Thursday, May 24, 2012

Janus rules the roost with appealing blend of 2000s style alt rock

When I'm scanning concert calendars for local music venues, I typically have a good idea in mind of what I'm looking for. But when I saw Janus was playing at The End Wednesday night, it gave me pause. I did a review of their Red Right Return album way back when I was DJ'ing at MTSU. I didn't find anything particularly life affirming on that record, but it was a nice blend of hard rock and metal with uplifting vocals. And the veteran quartet out of Chicago certainly didn't mess anything up on that record. So for $10, why not, for old time's sake?

Janus singer David Scotney makes his point at The End Wednesday night.

Janus's sound draws parallels with Taproot, Chevelle and Breaking Benjamin, who I always thought of as three of the better bands from the 2000s alt rock era. Janus has always made great use of melody, and with the release of the new album, Nox Aries, it seems they've gotten a bit heavier as well. Numbers like "Promise to No One" pumped more intensity than I recall hearing from their previous works. Bassist Alan Quitman could regularly be seen hunched over, delivering thick and propulsive bass lines, while frontman David Scotney wowed the crowd with a frenetic performance.

Question the Chaos's Michael Ashley pours his heart out.
He had great energy, often tilting up his microphone stand and hopping into the audience. Which is why it was a shame that his sound wasn't better. Scotney's vocal style has long been one of Janus's defining characteristics, so I was a bit bummed because he could barely be heard over the din of the band behind him. Technical issues aside, I can't fault the effort of
the band. I still didn't find anything life altering, nor did I expect to. But they did their best to put on a good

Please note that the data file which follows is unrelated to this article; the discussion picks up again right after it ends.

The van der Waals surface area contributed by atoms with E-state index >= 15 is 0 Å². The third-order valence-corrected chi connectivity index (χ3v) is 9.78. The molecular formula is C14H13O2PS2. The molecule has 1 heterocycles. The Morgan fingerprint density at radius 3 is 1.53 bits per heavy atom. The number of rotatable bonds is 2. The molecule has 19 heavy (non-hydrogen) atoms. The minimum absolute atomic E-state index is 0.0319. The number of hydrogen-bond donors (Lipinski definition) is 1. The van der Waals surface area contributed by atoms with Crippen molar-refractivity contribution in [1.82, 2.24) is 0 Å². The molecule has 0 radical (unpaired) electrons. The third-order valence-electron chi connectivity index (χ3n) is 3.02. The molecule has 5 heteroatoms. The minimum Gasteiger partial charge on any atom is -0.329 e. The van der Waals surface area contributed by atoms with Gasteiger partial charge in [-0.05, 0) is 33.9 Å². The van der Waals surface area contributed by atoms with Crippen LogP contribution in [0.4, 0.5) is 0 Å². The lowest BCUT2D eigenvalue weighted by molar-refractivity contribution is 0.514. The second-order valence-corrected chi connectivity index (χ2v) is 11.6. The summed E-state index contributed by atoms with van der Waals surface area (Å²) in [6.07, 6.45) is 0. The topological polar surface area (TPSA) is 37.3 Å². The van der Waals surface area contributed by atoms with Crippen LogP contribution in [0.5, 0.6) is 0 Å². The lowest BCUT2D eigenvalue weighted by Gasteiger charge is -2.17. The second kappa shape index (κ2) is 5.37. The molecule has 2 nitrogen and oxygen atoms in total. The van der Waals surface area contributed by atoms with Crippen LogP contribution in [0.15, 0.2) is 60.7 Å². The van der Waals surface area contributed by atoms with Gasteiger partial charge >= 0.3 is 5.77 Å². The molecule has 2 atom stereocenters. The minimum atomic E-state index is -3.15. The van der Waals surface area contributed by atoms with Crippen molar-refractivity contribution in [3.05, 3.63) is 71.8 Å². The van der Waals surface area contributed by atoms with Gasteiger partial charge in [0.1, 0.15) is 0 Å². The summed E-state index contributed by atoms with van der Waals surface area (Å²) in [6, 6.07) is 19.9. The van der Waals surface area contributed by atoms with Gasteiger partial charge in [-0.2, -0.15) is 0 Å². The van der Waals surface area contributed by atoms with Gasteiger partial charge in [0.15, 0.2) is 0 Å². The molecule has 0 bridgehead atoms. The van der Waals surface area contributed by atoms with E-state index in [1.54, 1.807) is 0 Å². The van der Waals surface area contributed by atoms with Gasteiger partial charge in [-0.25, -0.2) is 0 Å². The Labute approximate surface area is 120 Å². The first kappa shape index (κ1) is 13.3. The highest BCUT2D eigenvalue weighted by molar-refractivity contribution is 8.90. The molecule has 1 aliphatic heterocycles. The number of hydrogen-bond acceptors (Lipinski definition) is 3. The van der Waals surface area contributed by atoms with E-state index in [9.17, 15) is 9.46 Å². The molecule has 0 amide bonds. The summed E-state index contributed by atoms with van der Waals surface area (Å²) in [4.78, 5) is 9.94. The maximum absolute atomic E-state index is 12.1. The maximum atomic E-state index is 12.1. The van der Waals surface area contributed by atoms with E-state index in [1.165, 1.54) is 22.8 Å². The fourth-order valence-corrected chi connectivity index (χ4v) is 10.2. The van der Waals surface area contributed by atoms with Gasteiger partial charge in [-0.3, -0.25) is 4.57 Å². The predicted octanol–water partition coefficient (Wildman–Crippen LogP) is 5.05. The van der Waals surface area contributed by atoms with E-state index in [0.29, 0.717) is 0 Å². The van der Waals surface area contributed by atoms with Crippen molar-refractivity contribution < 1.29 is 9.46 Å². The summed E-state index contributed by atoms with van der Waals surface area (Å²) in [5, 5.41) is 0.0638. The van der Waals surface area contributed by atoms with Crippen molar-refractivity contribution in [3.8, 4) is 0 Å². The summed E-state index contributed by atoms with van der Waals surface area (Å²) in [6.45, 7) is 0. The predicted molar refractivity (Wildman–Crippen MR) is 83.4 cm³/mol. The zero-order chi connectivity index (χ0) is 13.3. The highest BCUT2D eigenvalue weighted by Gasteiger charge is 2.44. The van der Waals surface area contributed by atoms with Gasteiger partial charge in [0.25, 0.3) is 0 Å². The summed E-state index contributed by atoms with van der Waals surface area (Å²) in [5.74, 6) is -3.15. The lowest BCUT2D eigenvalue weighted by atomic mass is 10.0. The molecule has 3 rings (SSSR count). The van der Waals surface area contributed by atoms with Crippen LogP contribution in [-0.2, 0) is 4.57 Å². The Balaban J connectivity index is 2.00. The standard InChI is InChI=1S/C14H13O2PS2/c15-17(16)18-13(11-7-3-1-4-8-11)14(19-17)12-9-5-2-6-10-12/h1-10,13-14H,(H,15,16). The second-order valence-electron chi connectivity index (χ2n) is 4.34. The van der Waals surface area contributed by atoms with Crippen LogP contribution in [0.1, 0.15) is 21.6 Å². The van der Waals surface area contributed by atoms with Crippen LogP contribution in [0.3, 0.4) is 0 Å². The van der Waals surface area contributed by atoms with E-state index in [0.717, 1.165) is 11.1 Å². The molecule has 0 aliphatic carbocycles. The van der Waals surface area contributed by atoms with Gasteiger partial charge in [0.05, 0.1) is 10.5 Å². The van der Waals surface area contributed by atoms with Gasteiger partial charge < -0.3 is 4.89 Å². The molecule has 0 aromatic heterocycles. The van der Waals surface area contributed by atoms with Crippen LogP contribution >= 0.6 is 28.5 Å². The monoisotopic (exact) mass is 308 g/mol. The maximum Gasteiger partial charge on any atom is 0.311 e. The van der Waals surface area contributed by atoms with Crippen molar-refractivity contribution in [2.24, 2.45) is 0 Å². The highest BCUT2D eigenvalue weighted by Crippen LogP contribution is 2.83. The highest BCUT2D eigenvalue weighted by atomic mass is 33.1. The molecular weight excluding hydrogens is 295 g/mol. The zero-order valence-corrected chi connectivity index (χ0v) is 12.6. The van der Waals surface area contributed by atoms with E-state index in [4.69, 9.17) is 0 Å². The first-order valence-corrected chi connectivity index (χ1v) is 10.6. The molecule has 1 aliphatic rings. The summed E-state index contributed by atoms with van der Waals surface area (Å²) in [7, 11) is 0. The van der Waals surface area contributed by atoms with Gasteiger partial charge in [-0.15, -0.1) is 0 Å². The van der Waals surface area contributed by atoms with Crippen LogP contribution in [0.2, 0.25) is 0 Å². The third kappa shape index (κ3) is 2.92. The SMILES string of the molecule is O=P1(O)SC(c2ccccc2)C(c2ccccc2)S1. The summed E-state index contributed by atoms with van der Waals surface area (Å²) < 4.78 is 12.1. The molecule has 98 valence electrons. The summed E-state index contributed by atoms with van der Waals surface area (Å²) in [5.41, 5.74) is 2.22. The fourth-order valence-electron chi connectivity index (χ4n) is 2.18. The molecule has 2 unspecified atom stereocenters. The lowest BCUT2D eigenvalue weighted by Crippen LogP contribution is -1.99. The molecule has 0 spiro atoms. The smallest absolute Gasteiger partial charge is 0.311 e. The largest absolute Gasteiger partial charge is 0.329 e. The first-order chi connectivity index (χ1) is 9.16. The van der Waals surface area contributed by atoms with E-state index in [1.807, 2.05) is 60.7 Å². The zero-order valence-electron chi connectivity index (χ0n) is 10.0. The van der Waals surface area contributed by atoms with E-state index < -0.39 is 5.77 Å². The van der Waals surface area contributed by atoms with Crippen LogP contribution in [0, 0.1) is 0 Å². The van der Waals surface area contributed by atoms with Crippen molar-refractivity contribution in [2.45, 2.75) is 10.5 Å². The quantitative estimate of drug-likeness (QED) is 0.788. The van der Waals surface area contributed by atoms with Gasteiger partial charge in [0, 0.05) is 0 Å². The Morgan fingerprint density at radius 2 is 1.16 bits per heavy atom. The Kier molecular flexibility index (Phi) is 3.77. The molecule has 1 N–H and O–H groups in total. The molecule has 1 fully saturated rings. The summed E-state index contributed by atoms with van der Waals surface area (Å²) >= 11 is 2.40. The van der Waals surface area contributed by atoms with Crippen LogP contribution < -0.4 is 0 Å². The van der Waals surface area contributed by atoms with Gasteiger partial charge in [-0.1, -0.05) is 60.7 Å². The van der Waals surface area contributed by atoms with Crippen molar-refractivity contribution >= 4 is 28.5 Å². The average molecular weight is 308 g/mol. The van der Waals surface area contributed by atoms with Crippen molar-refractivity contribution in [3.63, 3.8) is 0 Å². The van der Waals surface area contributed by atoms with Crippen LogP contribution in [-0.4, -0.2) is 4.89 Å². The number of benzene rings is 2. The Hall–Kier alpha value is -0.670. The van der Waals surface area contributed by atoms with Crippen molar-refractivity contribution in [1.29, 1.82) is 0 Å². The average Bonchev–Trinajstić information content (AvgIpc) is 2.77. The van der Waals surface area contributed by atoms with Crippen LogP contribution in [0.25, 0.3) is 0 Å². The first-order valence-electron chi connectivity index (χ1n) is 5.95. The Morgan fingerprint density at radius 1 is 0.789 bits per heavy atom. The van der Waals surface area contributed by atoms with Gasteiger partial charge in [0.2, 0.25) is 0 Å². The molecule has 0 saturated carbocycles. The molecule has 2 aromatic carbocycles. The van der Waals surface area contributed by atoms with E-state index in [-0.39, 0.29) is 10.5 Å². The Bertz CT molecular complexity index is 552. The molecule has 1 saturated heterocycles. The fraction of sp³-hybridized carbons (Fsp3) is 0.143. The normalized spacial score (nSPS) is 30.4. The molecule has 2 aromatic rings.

show, and it was generally successful.

The act before them was equally impressive.
Nashville's own Question the Chaos formed from the rubble of Forgotten Fable, and they made a great case for not being forgotten anytime soon. The musicianship was fantastic, Tim Gleaves orchestrated some great guitar solos, and vocalist Michael Ashley showed off a great voice with superior technical ability.

Punk/rock/metallers Pretty Orphan kicked off the night with a spoken word monologue about abused children at an orphanage which came across as rather cheesy. It seemed like everything Janie Doll learned about fronting a band was pulled straight from a high school drama class. Freshman year.

Her stage rants urging the crowd to get drunk, and flipping middle fingers into the air came across as rather sophomoric. Also regrettable was J-Rok's decision to try to play guitar behind his head, when clearly no one in the band had the chops to make that look convincing. However, the instrumentation itself wasn't bad, and Doll displayed some real rancor in the first few songs to get the crowd up and going.

Pretty Orphan had a few things to get off their chest.

Also check out - my original review on Janus's Red Right Return!

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